ISSN (Print) - 0012-9976 | ISSN (Online) - 2349-8846

SugarcaneSubscribe to Sugarcane

Agricultural Transformation or Compromising Food Security

A response to the paper “Water and Agricultural Transformation in India: A Symbiotic Relationship—I” by Mihir Shah, P S Vijayshankar, and Francesca Harris (EPW, 17 July 2021) argues that the solutions proposed in the paper will neither revolutionise India’s agriculture sector nor minimise the water and soil problems listed.

Are Subsidies Trade-distortionary?

To benefit the farmers green box subsidies may be given.

COVID-19 and the Sugar Cane Cutter Migrants of Maharashtra

There is an urgent need to issue a policy resolution to ensure the social security and safety of sugar cane migrant labourers in the light of Covid-19 crisis. A failure to do so would lead to an absurd situation for the state, sugar industry, farmers and, more so, for the migrant labour.

Sugar : Political Pricing of Cane

The approaching elections in Uttar Pradesh have upped the stakes in fixing the minimum support price for sugarcane in the state. The Rajnath Singh government wants to raise the state-advised price (SAP) by Rs 50 per tonne, from Rs 900 now, for the new crop year 2001-02 (October-September). The sugar industry in the state, which already has pending dues of over Rs 1,000 crore to be paid to farmers and is burdened with huge sugar stocks, wants the SAP to be maintained at the current level. However, given the political compulsions, it seems inevitable that there will be a hike in the sugarcane price. SAP-induced troubles afflict other sugar-producing states too. In Tamil Nadu, a white paper tabled recently in the assembly acknowledged that high SAP for cane has severely affected the finances of sugar mills in the state, pushing many into the red. Other states also have sugar mills reeling under huge debt burdens as a result of arbitrarily fixed cane prices.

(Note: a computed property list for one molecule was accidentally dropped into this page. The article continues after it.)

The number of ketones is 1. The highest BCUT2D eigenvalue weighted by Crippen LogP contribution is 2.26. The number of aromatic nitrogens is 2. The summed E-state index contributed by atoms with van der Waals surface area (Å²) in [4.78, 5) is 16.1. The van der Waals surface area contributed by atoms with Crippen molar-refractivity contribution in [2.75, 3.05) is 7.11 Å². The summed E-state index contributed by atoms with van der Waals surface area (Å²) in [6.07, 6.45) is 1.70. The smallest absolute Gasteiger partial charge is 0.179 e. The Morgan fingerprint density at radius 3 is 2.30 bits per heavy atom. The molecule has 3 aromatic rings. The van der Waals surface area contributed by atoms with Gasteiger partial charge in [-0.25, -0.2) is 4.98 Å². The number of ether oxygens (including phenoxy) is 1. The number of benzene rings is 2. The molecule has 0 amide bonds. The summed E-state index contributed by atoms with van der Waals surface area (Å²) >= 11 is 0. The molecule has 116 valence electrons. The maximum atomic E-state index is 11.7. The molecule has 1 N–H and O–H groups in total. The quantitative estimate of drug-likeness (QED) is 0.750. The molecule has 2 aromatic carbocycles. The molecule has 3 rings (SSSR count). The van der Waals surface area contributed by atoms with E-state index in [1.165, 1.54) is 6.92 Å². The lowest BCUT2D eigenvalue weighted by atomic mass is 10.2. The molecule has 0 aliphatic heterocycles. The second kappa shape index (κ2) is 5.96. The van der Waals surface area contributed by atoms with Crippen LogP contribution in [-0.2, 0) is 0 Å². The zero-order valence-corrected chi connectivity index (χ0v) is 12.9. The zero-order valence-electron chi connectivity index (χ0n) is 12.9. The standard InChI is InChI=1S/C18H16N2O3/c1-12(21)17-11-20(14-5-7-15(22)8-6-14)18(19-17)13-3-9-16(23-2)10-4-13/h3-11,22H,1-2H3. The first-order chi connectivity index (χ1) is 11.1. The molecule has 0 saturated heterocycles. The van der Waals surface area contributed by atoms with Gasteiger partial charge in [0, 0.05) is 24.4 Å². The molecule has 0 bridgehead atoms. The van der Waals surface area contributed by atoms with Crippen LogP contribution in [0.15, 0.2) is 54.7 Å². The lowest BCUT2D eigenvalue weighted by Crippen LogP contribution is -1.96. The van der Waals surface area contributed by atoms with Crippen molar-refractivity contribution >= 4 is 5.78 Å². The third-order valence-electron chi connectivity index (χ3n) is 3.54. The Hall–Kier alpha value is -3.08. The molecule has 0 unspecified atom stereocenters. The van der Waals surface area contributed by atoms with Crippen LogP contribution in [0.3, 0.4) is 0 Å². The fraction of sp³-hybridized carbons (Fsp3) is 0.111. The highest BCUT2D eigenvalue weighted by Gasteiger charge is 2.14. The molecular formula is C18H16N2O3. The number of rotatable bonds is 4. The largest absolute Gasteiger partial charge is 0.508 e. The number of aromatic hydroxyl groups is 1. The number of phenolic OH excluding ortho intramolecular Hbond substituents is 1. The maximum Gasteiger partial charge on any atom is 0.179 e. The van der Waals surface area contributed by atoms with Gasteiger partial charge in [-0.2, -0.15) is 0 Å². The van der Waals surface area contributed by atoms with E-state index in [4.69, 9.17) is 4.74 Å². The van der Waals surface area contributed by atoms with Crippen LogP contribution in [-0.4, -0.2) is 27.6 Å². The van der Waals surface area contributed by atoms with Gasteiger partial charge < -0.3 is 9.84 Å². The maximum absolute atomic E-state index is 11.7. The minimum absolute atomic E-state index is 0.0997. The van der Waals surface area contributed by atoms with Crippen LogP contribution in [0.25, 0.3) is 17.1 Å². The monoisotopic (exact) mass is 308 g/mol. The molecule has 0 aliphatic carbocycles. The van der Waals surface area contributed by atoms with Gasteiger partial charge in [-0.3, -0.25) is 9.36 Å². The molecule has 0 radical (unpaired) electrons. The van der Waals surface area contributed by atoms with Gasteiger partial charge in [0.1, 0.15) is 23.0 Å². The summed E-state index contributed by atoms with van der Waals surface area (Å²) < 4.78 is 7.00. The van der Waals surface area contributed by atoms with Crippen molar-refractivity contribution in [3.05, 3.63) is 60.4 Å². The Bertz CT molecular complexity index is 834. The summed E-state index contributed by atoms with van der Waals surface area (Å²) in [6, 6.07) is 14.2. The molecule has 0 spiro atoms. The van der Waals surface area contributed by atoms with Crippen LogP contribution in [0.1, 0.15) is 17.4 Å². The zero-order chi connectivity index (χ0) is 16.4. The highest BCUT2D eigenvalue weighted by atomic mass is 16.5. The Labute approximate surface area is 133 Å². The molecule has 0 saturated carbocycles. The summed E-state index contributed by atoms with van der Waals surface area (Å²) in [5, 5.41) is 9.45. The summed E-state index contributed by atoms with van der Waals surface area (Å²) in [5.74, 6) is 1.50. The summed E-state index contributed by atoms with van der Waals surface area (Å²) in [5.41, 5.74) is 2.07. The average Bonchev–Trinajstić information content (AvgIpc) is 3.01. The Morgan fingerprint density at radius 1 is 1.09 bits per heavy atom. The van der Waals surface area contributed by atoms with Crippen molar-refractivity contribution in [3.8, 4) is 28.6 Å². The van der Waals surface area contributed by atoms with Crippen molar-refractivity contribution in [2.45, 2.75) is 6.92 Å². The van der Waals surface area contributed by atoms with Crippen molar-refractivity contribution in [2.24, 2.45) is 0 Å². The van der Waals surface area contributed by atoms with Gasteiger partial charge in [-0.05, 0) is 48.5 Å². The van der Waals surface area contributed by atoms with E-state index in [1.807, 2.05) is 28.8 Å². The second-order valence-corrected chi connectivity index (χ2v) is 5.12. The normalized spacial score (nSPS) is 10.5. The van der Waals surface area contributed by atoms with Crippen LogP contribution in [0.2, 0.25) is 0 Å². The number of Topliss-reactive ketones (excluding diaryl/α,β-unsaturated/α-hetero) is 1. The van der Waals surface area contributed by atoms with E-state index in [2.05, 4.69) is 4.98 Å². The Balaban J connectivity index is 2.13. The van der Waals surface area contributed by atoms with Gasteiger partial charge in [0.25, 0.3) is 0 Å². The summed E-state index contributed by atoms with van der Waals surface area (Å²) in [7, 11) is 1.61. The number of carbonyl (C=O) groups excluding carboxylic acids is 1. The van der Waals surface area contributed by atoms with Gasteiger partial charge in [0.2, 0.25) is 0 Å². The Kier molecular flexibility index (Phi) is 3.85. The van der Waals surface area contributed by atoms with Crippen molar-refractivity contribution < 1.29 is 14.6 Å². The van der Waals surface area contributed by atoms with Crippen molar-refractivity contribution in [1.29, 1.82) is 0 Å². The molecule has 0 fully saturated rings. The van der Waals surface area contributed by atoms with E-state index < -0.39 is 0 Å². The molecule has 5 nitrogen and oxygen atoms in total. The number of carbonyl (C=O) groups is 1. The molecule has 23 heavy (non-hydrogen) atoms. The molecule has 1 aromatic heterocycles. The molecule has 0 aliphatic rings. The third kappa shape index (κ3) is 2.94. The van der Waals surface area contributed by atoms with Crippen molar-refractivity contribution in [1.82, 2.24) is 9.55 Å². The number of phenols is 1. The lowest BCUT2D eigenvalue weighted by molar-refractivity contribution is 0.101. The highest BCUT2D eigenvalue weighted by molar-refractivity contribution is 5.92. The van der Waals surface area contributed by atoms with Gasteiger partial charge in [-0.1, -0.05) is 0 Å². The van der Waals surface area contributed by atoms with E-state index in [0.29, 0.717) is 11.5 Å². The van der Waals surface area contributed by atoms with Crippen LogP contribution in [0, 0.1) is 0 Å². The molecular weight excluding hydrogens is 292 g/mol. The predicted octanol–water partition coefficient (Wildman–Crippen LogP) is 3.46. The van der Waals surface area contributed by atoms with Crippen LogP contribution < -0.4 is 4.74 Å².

Sugar : Looking for a Sweet Deal

Saddled with an 11-million-tonne stockpile of sugar, languishing exports and with expectations of yet another bumper crop in 2001-02 (October-September), the government is considering fresh subsidy measures to boost exports. As part of a special package, the food ministry is looking at a transport subsidy for sugar from the factory to the port. If implemented, this step, which is supposedly within WTO norms, is expected to yield a benefit of Rs 500-600 per tonne for exporters. The government is also proposing to allow the production and export of raw sugar for the first time. Raw sugar has an international market of 27 million tonnes and accounts for 70-80 per cent of the total market. Hitherto Indian mills have been allowed to produce only plantation white sugar, which has a limited world market. Other incentives to cut bulging stocks have been in the works for a while. These include encouraging the use of the by-products of sugar manufacture, such as of bagasse for cogeneration of power – for which amendments to the Sugar Development Fund are in the offing – and of molasses for production of ethanol for use as automobile fuel.
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